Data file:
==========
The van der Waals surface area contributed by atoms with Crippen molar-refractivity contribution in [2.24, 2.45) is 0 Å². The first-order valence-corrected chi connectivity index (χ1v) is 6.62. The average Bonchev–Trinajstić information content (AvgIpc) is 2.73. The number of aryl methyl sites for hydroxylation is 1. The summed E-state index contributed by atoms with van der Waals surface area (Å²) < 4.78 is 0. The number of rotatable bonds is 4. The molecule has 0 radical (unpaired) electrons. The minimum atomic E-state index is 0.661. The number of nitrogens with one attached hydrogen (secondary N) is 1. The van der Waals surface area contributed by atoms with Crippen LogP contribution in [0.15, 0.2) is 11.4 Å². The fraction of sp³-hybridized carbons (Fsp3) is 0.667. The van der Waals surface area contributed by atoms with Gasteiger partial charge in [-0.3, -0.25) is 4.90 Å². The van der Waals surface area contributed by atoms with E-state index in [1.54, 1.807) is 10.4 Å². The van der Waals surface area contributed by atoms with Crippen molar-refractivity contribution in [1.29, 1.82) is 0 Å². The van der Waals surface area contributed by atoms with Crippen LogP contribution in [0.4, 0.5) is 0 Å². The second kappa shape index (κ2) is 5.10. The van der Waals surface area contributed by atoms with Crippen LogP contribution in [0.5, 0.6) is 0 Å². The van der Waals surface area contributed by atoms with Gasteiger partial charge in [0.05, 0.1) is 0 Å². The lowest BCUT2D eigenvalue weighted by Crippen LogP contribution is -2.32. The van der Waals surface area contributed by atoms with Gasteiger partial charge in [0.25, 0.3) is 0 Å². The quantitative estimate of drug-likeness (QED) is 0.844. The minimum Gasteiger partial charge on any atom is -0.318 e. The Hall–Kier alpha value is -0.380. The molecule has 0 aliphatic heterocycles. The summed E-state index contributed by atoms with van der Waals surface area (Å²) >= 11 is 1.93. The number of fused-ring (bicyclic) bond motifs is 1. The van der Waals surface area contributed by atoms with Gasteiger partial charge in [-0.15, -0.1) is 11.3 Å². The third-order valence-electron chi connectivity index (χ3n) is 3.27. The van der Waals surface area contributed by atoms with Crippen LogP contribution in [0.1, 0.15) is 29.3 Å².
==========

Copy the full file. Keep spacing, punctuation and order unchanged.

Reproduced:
The van der Waals surface area contributed by atoms with Crippen molar-refractivity contribution in [2.24, 2.45) is 0 Å². The first-order valence-corrected chi connectivity index (χ1v) is 6.62. The average Bonchev–Trinajstić information content (AvgIpc) is 2.73. The number of aryl methyl sites for hydroxylation is 1. The summed E-state index contributed by atoms with van der Waals surface area (Å²) < 4.78 is 0. The number of rotatable bonds is 4. The molecule has 0 radical (unpaired) electrons. The minimum atomic E-state index is 0.661. The number of nitrogens with one attached hydrogen (secondary N) is 1. The van der Waals surface area contributed by atoms with Crippen LogP contribution in [0.15, 0.2) is 11.4 Å². The fraction of sp³-hybridized carbons (Fsp3) is 0.667. The van der Waals surface area contributed by atoms with Gasteiger partial charge in [-0.3, -0.25) is 4.90 Å². The van der Waals surface area contributed by atoms with E-state index in [1.54, 1.807) is 10.4 Å². The van der Waals surface area contributed by atoms with Crippen molar-refractivity contribution in [1.29, 1.82) is 0 Å². The van der Waals surface area contributed by atoms with Crippen LogP contribution in [0.4, 0.5) is 0 Å². The second kappa shape index (κ2) is 5.10. The van der Waals surface area contributed by atoms with Crippen LogP contribution in [0.5, 0.6) is 0 Å². The van der Waals surface area contributed by atoms with Gasteiger partial charge in [0.05, 0.1) is 0 Å². The lowest BCUT2D eigenvalue weighted by Crippen LogP contribution is -2.32. The van der Waals surface area contributed by atoms with Gasteiger partial charge in [0.25, 0.3) is 0 Å². The quantitative estimate of drug-likeness (QED) is 0.844. The minimum Gasteiger partial charge on any atom is -0.318 e. The Hall–Kier alpha value is -0.380. The molecule has 0 aliphatic heterocycles. The summed E-state index contributed by atoms with van der Waals surface area (Å²) >= 11 is 1.93. The number of fused-ring (bicyclic) bond motifs is 1. The van der Waals surface area contributed by atoms with Gasteiger partial charge in [-0.15, -0.1) is 11.3 Å². The third-order valence-electron chi connectivity index (χ3n) is 3.27. The van der Waals surface area contributed by atoms with Crippen LogP contribution in [0.1, 0.15) is 29.3 Å².